I was in Lexington, KY a couple of days ago (part of my Midwest Adventure that will culminate in attendance at the International Master Gardener Conference; I'm tweeting the journey @ericahsmith) and since it was a lovely day I decided to spend time at the University of Kentucky Arboretum. (Incidentally, Lexington is a place where I imagine visitors from the British Isles doing a lot of double-takes, since there are big UK signs everywhere. But I digress.)
The Arboretum is free to visit and is a good place for a walk or a jog, which is what I saw a lot of people doing; I may have been the only one there looking at plants. But the loop path around it is actually a botanical journey called the Walk Across Kentucky, documenting in plant life the various regions of the state: Bluegrass, Knobs, Pennyrile, Appalachian Plateau, Cumberland Mountains, Shawnee Hills, Mississippi Embayment. You can stay on the paved path or take side paths to explore. There's also a wooded area (in which they are suffering an invasion of Euonymus fortunei or winter creeper, and trying to battle it). It takes an hour or two to do the whole thing.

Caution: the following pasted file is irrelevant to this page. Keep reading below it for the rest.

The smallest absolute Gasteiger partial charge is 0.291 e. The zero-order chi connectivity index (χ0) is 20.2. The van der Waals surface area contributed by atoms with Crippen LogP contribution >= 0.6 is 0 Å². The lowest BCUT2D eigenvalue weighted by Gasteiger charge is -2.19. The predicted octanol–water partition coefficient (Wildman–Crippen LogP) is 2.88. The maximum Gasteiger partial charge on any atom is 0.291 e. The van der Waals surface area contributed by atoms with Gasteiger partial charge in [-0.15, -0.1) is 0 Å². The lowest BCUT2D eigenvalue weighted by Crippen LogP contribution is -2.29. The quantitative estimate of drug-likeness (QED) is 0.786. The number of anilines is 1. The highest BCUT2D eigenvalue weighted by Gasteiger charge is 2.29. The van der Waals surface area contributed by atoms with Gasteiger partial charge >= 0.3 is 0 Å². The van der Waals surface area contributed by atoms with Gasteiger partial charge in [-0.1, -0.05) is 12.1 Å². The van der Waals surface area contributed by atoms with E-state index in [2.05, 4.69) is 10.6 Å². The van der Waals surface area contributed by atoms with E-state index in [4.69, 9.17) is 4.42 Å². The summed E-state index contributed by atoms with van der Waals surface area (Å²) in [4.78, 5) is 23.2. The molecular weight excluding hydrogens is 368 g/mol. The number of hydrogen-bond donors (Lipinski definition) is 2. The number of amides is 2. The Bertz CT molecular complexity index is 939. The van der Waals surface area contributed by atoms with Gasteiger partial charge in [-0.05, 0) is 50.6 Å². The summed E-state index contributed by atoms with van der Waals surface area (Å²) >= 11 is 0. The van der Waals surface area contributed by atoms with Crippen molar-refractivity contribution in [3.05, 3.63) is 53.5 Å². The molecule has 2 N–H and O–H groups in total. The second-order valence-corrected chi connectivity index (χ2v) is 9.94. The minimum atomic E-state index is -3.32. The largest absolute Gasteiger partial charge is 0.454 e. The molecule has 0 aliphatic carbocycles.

This is not a polished or meticulously labeled exhibit, but an out-in-the-open reproduction of nature. There are interpretive signs on entering a new area:
This particular sign mentions, among other plants, cane or American bamboo (Arundinaria gigantea) which I really knew nothing about, so it was fun to walk through a canebrake:
I didn't get very good photos for the most part, since it was a sunny day, but here's a section of Pennyrile wildflowers:
And a nice view:
There are more traditional garden areas as well - nothing out of the ordinary (though I didn't go into the children's garden) but a nicely landscaped home demonstration garden, a vegetable garden in which MGs give lessons, and a large rose garden:
The sculpture in the middle is a memorial to the dead of Flight 5191 (accident at Bluegrass Airport in 2006).
Good place to visit if you're in the area and want to get a sense of what grows in the state. Probably useful if you're traveling to the regions it represents, too - alas, this trip I never got much off Route 64.